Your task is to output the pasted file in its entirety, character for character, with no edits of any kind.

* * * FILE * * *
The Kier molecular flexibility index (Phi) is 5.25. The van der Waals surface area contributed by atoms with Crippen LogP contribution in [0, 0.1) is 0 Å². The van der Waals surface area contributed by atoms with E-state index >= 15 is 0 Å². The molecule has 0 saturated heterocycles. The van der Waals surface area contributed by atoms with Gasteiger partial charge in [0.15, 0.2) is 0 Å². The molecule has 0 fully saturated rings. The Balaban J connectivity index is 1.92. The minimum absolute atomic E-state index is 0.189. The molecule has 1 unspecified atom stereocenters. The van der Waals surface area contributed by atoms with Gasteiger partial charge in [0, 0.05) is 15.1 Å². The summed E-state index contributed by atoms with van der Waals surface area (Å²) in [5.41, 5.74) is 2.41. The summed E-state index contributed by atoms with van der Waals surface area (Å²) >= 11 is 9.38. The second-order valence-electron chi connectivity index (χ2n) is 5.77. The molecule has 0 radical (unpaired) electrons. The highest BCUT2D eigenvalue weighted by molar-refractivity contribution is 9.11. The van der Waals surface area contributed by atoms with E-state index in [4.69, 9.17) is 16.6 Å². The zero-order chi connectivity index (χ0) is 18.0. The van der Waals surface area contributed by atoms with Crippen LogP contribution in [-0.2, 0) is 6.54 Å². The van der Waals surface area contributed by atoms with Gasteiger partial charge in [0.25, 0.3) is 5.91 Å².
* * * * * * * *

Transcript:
The Kier molecular flexibility index (Phi) is 5.25. The van der Waals surface area contributed by atoms with Crippen LogP contribution in [0, 0.1) is 0 Å². The van der Waals surface area contributed by atoms with E-state index >= 15 is 0 Å². The molecule has 0 saturated heterocycles. The van der Waals surface area contributed by atoms with Gasteiger partial charge in [0.15, 0.2) is 0 Å². The molecule has 0 fully saturated rings. The Balaban J connectivity index is 1.92. The minimum absolute atomic E-state index is 0.189. The molecule has 1 unspecified atom stereocenters. The van der Waals surface area contributed by atoms with Gasteiger partial charge in [0, 0.05) is 15.1 Å². The summed E-state index contributed by atoms with van der Waals surface area (Å²) in [5.41, 5.74) is 2.41. The summed E-state index contributed by atoms with van der Waals surface area (Å²) >= 11 is 9.38. The second-order valence-electron chi connectivity index (χ2n) is 5.77. The molecule has 0 radical (unpaired) electrons. The highest BCUT2D eigenvalue weighted by molar-refractivity contribution is 9.11. The van der Waals surface area contributed by atoms with E-state index in [4.69, 9.17) is 16.6 Å². The zero-order chi connectivity index (χ0) is 18.0. The van der Waals surface area contributed by atoms with Crippen LogP contribution in [-0.2, 0) is 6.54 Å². The van der Waals surface area contributed by atoms with Gasteiger partial charge in [0.25, 0.3) is 5.91 Å².